1:30 a.m.  Well you may be here as things have slowed down some.  Slow and steady.  I'd say a very normal labor so far.  She is so tired right now.

1:42 a.m.  She is here!!  Born on the bathroom floor!!  Beautifully pink!!!

2:35 a.m.  They haven't done any measurements.  Right now holding skin to skin and Suz getting some stitches.  They do family time before the other stuff.

2:50 a.m.  She tore.  They now think that natural tears heal better than episiotomy.  6 lbs 14 oz.

2:53 a.m.  Yes.  She looks great!  Nice and pink.  Where r u now?

If you want to know the full birth story and all the details, you can read them on Suz's blog at Tera Evelynne:  Her Birth.

We finally got there at about 3:30 a.m., so she was only two hours old when we first held her.  She is so beautiful and I think she looks a lot like her mom, but I can see her daddy in her, too.  These pictures were all taken at 3:30 - 4:00 a.m., so if we look a little exhausted, we were.







I'm delighted that her name is Tera Evelynne....Tera after the name of the town where Suz grew up and which Theo got to visit just before they were engaged.  My middle name is Evelyn and my grandmother's and great-grandmother's middle names as well.  Tera's middle name is spelled slightly differently as you can see.

Monday, August 11, 2014

Rental House with Furniture

The day before we left Niger for our vacation, we worked on moving furniture into the house we had rented and had renovated.  By "we" I mean my friend, Beka, and a lot of staff from Sahel Academy.  So here are some photos showing the move and how it looks with furniture.  Unfortunately we didn't get as far as hanging curtains that day, making bed, etc., so I can't show you any photos of the final, final product.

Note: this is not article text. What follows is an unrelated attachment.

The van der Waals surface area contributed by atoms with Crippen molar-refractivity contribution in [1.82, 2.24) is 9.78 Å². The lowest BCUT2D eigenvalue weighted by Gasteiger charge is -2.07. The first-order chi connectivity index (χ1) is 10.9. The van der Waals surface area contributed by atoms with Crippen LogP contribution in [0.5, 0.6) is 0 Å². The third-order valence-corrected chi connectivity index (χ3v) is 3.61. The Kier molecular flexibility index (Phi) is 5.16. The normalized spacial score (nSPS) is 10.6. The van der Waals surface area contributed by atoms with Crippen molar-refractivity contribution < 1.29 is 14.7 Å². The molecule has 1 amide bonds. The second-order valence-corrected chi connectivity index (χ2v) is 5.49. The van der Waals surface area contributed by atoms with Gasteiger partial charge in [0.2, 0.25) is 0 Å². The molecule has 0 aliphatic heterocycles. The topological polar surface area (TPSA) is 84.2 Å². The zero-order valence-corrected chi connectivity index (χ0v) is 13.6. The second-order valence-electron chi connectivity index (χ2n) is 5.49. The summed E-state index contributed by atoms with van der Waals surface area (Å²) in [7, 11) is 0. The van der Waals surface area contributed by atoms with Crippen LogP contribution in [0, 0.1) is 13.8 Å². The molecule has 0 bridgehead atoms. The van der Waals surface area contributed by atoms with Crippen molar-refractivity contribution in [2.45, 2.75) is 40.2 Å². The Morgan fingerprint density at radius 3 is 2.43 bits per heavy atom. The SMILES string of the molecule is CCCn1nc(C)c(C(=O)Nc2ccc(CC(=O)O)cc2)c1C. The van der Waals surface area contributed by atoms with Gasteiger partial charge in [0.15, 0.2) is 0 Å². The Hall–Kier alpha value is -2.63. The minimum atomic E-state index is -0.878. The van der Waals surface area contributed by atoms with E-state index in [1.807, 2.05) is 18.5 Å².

Moving in the furniture:
  

Washing and putting away dishes.  We'll get more cupboards in the kitchen.


Hanging curtain rods.

Working on the master bedroom.


The living room looking from the kitchen door.  We decided to put the fridge in the dining room/living room right next to the kitchen.  If we put it in the kitchen it would have to be right up against a wall and would overheat with no air flow.


Living room looking towards front door.

Looking towards the kitchen....the dining room area.



The front of the house.  The owner has planted mango, citrus, and moringa trees.

Sunday, August 03, 2014

House Repairs

If you follow my blog, you probably remember the post I did here on house hunting.  You may wonder if we took that house or not.  Well, yes we did.  And God has really blessed us by giving us an amazing landlord who has done everything we asked and more.

Here are some before and after pictures.  The kitchen before.  A bit like a cave, don't you think?

When my co-worker, Beka, brought her husband along to see the house, he had the brilliant idea of knocking out the wall between the living room and the kitchen.  It doesn't make the kitchen any bigger...it's still a small kitchen, but it gives it more light and air.  They also added a small window and a door that can be opened for extra light (the door in this picture would normally be closed as it will be a screen door). The landlord also added a sink and a bit of a bench.  We'll have to add in cupboards....that's not standard in kitchens here.  He also added a second light fixture and about five outlets.
 


And here is a before picture of the living room looking towards the kitchen.  All the windows had these metal shutters on them which work well as security bars and to keep out light.  But they don't do much to keep out dust.  And the windows didn't have screens on them, either.  The kitchen door is in the center of the picture.


An after picture looking towards the kitchen.


After:  The living room looking towards the kitchen door.  The little window is for air flow because the bedroom there doesn't have a window.  It will be used for a study, not a bedroom.


The living room now, looking from the kitchen towards the front door.  The hall leads to the bathroom and three bedrooms.



This is one of the bedrooms before.  Same kind of windows, fan didn't work, etc. He switched the windows with the other kind, changed the fans, and painted in all the bedrooms.


And here is the same bedroom after.  

And a corner of the front of the house showing the terrace which he tiled.  In the back is a store room with a covered terrace that he also tiled.  The washing machine will be hooked up out there.  He added a washing machine hook-up and outlet there.

So, what do you think?  (Once all the trash gets picked up!)